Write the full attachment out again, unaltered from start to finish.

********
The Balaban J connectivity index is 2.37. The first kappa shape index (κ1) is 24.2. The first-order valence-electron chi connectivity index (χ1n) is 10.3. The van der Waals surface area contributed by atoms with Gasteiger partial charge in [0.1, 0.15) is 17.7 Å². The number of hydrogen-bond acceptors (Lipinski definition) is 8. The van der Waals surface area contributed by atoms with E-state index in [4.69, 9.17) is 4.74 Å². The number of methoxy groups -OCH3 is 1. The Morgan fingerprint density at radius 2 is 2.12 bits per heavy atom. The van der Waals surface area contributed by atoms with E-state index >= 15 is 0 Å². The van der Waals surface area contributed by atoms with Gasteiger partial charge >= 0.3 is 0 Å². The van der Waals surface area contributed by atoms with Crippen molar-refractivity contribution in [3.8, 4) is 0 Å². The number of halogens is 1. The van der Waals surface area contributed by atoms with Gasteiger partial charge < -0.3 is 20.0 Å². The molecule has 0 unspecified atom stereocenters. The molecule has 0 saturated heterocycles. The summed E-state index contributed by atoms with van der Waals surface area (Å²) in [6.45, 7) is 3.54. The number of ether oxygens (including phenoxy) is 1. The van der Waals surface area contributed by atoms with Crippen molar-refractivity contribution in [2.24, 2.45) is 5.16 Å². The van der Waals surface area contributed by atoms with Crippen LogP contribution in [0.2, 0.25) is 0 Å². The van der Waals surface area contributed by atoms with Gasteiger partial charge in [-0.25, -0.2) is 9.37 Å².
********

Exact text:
The Balaban J connectivity index is 2.37. The first kappa shape index (κ1) is 24.2. The first-order valence-electron chi connectivity index (χ1n) is 10.3. The van der Waals surface area contributed by atoms with Gasteiger partial charge in [0.1, 0.15) is 17.7 Å². The number of hydrogen-bond acceptors (Lipinski definition) is 8. The van der Waals surface area contributed by atoms with E-state index in [4.69, 9.17) is 4.74 Å². The number of methoxy groups -OCH3 is 1. The Morgan fingerprint density at radius 2 is 2.12 bits per heavy atom. The van der Waals surface area contributed by atoms with E-state index >= 15 is 0 Å². The van der Waals surface area contributed by atoms with Gasteiger partial charge >= 0.3 is 0 Å². The van der Waals surface area contributed by atoms with Crippen molar-refractivity contribution in [3.8, 4) is 0 Å². The number of halogens is 1. The van der Waals surface area contributed by atoms with Gasteiger partial charge < -0.3 is 20.0 Å². The molecule has 0 unspecified atom stereocenters. The molecule has 0 saturated heterocycles. The summed E-state index contributed by atoms with van der Waals surface area (Å²) in [6.45, 7) is 3.54. The number of ether oxygens (including phenoxy) is 1. The van der Waals surface area contributed by atoms with Crippen molar-refractivity contribution in [2.24, 2.45) is 5.16 Å². The van der Waals surface area contributed by atoms with Crippen LogP contribution in [0.2, 0.25) is 0 Å². The van der Waals surface area contributed by atoms with Gasteiger partial charge in [-0.25, -0.2) is 9.37 Å².